Many people just do not know what to say when talking to a new mother who is going through a post-partum illness. That is not surprising since we cannot get into another person’s head to really understand what is happening, and most of us have a deep-seated fear of somehow making things worse.
Based on my own experience with post-partum anxiety, I recommend people not worry so much. Generally, anything you say that is nonjudgmental is just fine. If you can manage some kind of sympathetic yet supportive murmurings, even better. And if you have been there and done that, and can reassure the sufferer that she too will make it through…well, I wish I had met you a year and a half ago.
Notwithstanding all that, there are definitely some things you should not say to a woman going through a post-partum illness. Now, you may think the following things are self-evident, but I beg to differ. In fact, all but one of these things were said to me by healthcare professionals, or by people working in mental health support. So, if I may:
It’s just new mom jitters.
This was actually said to me more than once, and I cannot tell you how frustrating it was. True, I have been told that I am pretty poker-faced. However, the fact remains that each time this was told to me I was in the process of reaching out to a medical practitioner for help. More than that, I did not sugar-coat my symptoms. Yet, in the middle of my descriptions of the non-stop panic attacks, inability to sleep at all, constant nausea when I forced myself to eat, and distressing intrusive thoughts, I was dismissed as a case of an overly emotional new mom.
To put it mildly, this was not very useful to me. Not only did I not get any help for my PPA, but I also started to think that perhaps I could never be a mother to my little girl. After all, if what I was feeling was something that everyone went through, but that I somehow was unable to deal with, I must not be cut out to be a mom. Right?
You need to get off that medication as soon as possible.
Medicated mommas + newborns always get the controversy juices going. My experience was no exception.
After I did manage to connect with some help, I was prescribed some medication to help with the sleep and panic-attack issues. For various reasons I subsequently went to a walk-in clinic to get my iron levels checked. When the, otherwise lovely, doctor heard about the medication I was on, I received a lengthy rant about how that medication was the equivalent of devil spawn, and I should, no must, stop taking it that very same day.
But you know what? I didn’t need to stop that medication right away. What I needed was to get better. That medication was an important tool to help me do that.
I am not saying people should not be informed of the negatives of medications or treatments. Of course they should. However, I had already been given the lowdown by the doctor who prescribed it, and we decided it was the right course to take. All that walk-in clinic doctor, who was not treating my condition, accomplished was to make me worry. Because, you know, when you are going through crippling anxiety a little more worry can’t hurt now, can it!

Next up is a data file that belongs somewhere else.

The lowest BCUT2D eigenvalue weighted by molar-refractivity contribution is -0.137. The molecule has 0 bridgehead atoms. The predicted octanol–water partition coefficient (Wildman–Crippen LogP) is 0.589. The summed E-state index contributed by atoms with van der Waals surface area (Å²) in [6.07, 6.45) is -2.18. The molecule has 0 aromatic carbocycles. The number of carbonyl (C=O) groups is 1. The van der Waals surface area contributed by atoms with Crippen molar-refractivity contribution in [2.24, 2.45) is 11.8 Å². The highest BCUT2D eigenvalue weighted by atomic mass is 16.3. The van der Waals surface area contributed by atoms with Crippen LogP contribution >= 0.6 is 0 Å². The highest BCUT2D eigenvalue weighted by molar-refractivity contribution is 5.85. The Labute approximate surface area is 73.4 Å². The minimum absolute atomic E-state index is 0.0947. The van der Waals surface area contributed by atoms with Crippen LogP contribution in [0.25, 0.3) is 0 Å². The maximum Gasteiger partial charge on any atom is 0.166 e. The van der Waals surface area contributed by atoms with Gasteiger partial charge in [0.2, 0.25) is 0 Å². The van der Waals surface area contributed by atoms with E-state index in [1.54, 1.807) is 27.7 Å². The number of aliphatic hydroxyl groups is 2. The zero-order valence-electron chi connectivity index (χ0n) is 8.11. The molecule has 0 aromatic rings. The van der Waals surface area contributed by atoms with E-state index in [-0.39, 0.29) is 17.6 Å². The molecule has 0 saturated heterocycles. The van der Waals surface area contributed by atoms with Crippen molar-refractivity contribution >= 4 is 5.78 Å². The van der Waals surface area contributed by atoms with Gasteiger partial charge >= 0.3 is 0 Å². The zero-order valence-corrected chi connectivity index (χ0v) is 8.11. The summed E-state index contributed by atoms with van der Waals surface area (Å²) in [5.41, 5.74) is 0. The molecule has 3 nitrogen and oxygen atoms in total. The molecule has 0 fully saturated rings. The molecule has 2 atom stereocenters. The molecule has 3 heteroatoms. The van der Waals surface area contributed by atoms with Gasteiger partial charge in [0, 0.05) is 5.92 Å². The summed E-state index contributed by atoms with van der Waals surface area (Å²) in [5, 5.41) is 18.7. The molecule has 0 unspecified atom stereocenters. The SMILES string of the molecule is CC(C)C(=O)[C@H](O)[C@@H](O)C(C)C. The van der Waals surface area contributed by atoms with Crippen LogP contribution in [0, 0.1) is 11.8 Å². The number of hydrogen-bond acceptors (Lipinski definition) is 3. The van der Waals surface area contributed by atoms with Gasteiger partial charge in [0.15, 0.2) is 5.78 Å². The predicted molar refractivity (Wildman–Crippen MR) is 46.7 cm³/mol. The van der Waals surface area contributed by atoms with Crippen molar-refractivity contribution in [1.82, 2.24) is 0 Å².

Come back if you are thinking of killing yourself or your baby.
Alright, on the face of it this seems like sensible advice. If anyone is truly thinking of killing themselves or their baby, they should get help immediately.
But what if I told you that this was said by the same doctor who said number one on this list? And what if I said that I had already been diagnosed with PPA by that time, but that the doctor insisted I didn’t actually need help unless I was in immediate danger of offing myself (or my baby)?
I do not think it will be a shock to anyone when I say there are a lot of steps between reasonable health and suicide. Apparently, however, I was only of interest to that doctor if I had made it to the latter extreme. And although I was able to brush it off and keep seeking treatment, I couldn’t help worrying about what other women he had told this to. What if it took all her courage to reach out for help, and that was the response she got? It doesn’t bear thinking about.
Have you tried exercise?
On a lighter note, this is perhaps my favourite, if you’ll pardon the term. Honestly, what woman doesn’t hit the gym five days after giving birth? Time’s a wastin’! However, the poor young man was so earnest that I could not do much more than patiently explain that, between trying to look after my sweet little girl and trying to recover from having her, I hadn’t so much as glanced at my running shoes for hours.
Most of the people who said these things were, I believe, genuinely trying to be helpful. But that, in itself, is problematic. These things were, as I mentioned, all said by healthcare professionals, or people working in mental health support. And if they don’t know what not to say, then we all need to do a lot more talking.